Following a meeting of the board of governors on Tuesday, The Academy of Motion Picture Arts and Sciences has postponed its introduction of the controversial popular Oscar category. The award was intended to be given out at this year’s Oscars ceremony.
Instead, it will continue to discuss the idea for the new award and “will examine and seek additional input regarding the new category.” The announcement explained that implementing the new award nine months into the year “created challenges for films that have already been released. The Academy did not provide any timeline for when further details about the new award might be decided.
“There has been a wide range of reactions to the introduction of a new award, and we recognize the need for further discussion with our members,” said Academy CEO Dawn Hudson on Thursday. “We have made changes to the Oscars over the years — including this year — and we will continue to evolve while also respecting the incredible legacy of the last 90 years.”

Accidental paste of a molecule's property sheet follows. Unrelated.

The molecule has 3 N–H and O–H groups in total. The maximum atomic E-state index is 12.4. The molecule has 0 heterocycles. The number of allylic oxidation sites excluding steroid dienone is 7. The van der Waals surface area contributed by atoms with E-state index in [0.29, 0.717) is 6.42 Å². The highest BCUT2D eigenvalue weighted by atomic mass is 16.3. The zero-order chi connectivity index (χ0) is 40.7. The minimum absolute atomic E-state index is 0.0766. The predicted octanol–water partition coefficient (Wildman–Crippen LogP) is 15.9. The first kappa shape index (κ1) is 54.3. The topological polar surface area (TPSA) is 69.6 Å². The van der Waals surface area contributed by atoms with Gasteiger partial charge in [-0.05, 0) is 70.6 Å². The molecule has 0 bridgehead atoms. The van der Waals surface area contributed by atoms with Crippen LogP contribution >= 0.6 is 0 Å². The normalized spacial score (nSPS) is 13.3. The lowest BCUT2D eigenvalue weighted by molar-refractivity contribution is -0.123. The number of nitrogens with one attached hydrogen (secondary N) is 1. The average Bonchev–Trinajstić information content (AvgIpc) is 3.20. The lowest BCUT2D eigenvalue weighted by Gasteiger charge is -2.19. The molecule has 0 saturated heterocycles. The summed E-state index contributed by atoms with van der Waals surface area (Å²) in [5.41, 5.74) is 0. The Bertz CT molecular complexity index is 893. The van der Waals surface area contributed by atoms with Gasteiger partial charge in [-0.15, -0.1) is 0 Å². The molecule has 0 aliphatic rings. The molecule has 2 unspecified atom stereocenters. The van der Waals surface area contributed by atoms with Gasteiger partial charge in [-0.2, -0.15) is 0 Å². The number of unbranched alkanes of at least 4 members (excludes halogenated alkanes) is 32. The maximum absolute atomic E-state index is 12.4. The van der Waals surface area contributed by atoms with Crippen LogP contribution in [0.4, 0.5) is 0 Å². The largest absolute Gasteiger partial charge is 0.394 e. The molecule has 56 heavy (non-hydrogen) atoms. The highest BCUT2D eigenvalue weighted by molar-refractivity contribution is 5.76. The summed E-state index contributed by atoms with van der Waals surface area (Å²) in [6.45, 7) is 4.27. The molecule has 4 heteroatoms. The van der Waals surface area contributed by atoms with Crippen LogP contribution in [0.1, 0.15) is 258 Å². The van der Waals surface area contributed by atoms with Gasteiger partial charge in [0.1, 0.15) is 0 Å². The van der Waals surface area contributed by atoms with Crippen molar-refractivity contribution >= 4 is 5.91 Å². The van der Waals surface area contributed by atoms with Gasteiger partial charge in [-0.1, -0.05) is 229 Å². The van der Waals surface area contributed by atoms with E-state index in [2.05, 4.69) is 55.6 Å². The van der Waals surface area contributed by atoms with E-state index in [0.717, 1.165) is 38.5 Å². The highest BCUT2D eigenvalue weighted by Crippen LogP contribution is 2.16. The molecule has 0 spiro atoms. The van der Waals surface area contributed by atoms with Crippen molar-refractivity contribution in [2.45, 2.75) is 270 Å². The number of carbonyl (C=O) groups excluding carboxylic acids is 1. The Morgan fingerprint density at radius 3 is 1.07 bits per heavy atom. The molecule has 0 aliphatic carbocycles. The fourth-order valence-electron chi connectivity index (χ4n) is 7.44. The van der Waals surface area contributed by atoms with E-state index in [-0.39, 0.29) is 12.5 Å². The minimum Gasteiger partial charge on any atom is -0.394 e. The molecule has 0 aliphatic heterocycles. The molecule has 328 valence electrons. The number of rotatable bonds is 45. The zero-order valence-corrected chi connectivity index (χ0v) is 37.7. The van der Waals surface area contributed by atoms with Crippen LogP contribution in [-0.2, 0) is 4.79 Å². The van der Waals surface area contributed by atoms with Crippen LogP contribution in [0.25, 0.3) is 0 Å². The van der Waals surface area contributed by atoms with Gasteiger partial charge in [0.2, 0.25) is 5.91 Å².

Last month, the Academy’s board of governors voted to create the new award, which it said would recognize “outstanding achievement in popular film.” However, the board did not lay out the criteria or voting process that would be used to determine which films would be eligible and how they would be selected. Many in the film industry took issue with this award, arguing what it actually means for a film to be considered “popular.” Several saw this a way for blockbuster films to be recognized at the Oscars while others said it belittles the work of those films.
Hoping to stem falling ratings for the Oscar broadcast, the Academy is looking for ways to attract the attention of mainstream moviegoers.